The Injury Prevention Center (IPC) at Connecticut Children’s promotes the adoption of laws and regulations that make us all safer. Combined with community outreach and education, legislation is a proven method to reduce preventable injuries. The IPC does this by providing up-to-date information to inform public debate on a range of safety topics affecting children.

IPC team members have served on a number of task forces and committees, including the Governor’s Teen Safe Driving Task Force (2007-2008), the Task Force to Study the Statewide Response to Family Violence (2015-2016), and the Water Safety Task Force (2017-2019).

Child Abuse and Neglect

The IPC advocates for school to post helplines to inform students about the availability of assistance for abuse and neglect and to increase the number of victims who receive help. The safe environment of a school setting is an ideal place to reach children and youth who are suffering at home. Schools can play an important role in helping children receive early intervention and services that are critical in preventing further harm and prolonged trauma.

Child Passenger Safety

In 1998, the IPC described the frequency, severity, and cost of childhood injury (including motor vehicle injury) in the state, and our research-based advocacy resulted in the passage of child passenger safety regulations. Most recently, our advocacy helped in the success of an upgraded booster seat law.

Bullying Prevention

In 2006 and again in 2008, the IPC provided support to efforts to improve how schools respond to incidents of bullying in schools, sharing our work in looking at bullying and its impact on children with special needs. This resulted in significant improvements to Connecticut’s laws.


The IPC’s work on firearm safety began in the 1990’s, when our research on severe firearm injury informed advocacy that resulted in the passage of an assault weapon law prohibiting the sale of selected firearms with large capacity ammunition magazines designed for short-quick firing without the need for skilled marksmanship. 

In 2013, the IPC led a policy forum on firearms in direct response to the Sandy Hook shootings. This policy forum featured the Commissioner of Public Health and contributed to the overall debate on gun control.

In response to the events in Parkland, Florida in 2018, IPC staff testified in support of a bill that would ban guns without serial numbers, regulate homemade guns and those sold that require final assembly by the purchaser, and allow police to interview family members of those applying for a pistol permit. Connecticut Children’s released an official statement fully supporting local efforts to ban bump stocks and ghost guns. The IPC continues to advocate for ending the sale of assault weapons, banning high capacity magazines, restoring funding to firearms research, and strengthening the background check system.


In the early 1990s, the IPC described the frequency, severity, and cost of bicycle injury in the state, and our research-informed advocacy resulted in the passage of a safety law mandating helmet usage for children less than 12 years. In 1997, lawmakers upgraded the law to mandate helmet use for children less than 16 years of age. In 2018, the IPC contributed to the successful advocacy for an expansion of the law to require children to wear a helmet when on scooters, skateboards, and inline skates.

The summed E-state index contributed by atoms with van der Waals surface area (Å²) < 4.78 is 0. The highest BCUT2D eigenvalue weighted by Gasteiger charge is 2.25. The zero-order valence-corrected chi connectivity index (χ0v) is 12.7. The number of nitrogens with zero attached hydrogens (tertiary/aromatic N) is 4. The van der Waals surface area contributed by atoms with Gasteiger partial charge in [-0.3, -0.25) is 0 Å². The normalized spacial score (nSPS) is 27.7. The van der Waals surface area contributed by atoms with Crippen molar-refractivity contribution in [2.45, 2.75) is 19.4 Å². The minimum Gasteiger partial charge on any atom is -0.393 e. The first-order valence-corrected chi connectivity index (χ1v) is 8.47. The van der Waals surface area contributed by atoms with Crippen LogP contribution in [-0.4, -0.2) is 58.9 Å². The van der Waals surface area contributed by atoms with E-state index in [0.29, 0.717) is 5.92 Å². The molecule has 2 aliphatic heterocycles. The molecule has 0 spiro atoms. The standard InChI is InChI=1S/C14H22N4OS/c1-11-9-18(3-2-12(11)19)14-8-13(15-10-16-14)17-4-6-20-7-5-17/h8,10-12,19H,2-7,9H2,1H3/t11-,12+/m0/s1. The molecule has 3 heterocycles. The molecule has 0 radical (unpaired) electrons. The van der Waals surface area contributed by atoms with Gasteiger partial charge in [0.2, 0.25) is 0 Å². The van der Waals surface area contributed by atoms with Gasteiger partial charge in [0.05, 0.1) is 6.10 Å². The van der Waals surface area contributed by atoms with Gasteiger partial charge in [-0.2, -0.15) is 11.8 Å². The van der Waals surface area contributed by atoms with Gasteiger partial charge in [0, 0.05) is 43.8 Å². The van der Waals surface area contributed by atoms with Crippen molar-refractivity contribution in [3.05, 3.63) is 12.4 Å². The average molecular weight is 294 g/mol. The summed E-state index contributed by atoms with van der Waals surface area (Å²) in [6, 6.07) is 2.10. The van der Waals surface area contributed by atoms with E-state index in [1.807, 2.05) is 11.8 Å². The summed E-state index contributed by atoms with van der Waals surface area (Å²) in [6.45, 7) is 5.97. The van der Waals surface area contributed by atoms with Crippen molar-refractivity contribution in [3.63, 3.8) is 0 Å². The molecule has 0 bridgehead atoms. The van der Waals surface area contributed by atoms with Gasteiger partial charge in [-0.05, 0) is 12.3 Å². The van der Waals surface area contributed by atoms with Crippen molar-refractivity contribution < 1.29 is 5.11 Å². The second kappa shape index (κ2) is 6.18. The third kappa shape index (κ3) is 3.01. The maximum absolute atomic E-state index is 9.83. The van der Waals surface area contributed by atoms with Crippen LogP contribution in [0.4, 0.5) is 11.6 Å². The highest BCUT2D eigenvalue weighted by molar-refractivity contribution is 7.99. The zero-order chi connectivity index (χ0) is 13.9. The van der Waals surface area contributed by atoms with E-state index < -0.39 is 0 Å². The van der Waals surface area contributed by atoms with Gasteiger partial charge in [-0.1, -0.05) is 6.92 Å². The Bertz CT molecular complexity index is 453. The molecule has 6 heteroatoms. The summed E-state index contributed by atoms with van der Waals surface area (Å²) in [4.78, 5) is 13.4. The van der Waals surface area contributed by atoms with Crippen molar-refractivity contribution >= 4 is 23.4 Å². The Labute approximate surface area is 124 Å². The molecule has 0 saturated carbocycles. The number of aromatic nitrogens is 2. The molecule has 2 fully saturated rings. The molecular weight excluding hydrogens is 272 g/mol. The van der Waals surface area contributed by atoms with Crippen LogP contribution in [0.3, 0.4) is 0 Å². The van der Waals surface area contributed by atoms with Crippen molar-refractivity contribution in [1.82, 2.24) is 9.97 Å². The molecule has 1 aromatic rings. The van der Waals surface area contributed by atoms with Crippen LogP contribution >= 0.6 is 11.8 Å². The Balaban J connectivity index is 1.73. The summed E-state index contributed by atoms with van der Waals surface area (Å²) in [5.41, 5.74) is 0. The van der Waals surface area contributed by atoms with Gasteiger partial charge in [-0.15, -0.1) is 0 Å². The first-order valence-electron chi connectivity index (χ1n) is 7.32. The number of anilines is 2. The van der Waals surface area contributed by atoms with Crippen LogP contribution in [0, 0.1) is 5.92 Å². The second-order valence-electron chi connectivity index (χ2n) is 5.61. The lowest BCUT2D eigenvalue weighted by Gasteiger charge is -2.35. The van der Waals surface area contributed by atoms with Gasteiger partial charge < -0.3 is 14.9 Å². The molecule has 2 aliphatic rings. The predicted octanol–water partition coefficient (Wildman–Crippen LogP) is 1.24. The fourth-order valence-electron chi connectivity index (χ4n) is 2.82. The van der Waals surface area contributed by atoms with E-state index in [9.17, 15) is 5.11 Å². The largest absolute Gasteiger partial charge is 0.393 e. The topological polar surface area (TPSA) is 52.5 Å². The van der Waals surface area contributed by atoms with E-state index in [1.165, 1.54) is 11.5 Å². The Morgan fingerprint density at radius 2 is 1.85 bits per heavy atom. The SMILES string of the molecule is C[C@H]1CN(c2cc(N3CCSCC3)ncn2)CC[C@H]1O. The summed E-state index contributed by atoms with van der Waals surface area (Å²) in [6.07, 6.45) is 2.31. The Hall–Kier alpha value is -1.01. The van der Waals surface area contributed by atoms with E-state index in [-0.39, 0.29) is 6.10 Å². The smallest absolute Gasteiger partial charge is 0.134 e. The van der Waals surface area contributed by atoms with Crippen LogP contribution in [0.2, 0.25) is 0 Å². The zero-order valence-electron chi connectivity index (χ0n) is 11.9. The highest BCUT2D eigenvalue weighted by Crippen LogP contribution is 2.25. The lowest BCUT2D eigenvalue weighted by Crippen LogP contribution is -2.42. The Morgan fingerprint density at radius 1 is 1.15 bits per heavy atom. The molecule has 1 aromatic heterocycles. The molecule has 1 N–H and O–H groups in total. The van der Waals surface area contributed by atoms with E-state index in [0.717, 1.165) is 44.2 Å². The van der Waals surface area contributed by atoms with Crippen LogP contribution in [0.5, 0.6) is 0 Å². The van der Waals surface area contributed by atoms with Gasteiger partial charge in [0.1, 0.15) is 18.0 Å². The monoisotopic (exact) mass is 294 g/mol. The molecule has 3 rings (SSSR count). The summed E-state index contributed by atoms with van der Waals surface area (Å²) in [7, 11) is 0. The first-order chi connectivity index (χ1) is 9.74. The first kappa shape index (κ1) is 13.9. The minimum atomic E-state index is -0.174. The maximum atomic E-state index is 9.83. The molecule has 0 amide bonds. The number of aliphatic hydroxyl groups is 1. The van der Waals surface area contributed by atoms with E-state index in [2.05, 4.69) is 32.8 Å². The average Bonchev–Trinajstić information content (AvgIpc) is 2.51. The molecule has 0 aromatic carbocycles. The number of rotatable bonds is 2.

The IPC continues to advocate for the reinstatement of a universal motorcycle helmet law in Connecticut, which would require all riders to wear a helmet when riding a motorcycle.

Intimate Partner and Sexual Violence

The IPC advocates through the presentation of data to improve the supportive environment for victims of family violence, including children who witness family violence. The IPC works with partners across the state including the Connecticut Coalition Against Domestic Violence and The Alliance to End Sexual Violence.

Teen Driving

Motor vehicle crashes are the leading cause of death for teens. In the 1990s, the IPC began to study the problem and promote the passage of a graduated driver licensing (GDL) system in the state. GDL systems phase-in the driving privilege for new teen drivers over a 12 to 18 month period and control high risk driving situations such as night driving and driving with teen passengers. The IPC’s first publication on this issue highlighted the discrepancy between teen and parent knowledge, attitudes, and behaviors around driving issues.

In 1997, our advocacy resulted in the passage of the Connecticut Learner’s Permit Law and the addition of passenger and night restrictions in 2004 and 2005. In 1996, three IPC team members were recognized for their work involving the passage of the learners permit law for teenage drivers and were named as Traffic Safety Leaders by the National Advocates for Highway Safety.

In 2007, the IPC examined support for a GDL upgrade, which led to passage in 2008 of significant improvements including stronger passenger and night restrictions, increased requirements for parent-supervised driving, a 2-hour mandatory parent class, and increased sanctions including a 48 hour license suspension for GDL violations. In 2010, the IPC studied the impact of the Connecticut GDL system and demonstrated that it resulted in a 30-40% reduction in teen motor vehicle crashes. IPC team members have since testified before the state legislature to protect the GDL system and preserve existing restrictions.

Road Safety

The IPC advocates for Connecticut’s seat belt law to include all passengers, including those in the back seat. Current law mandates this only for children under age 18.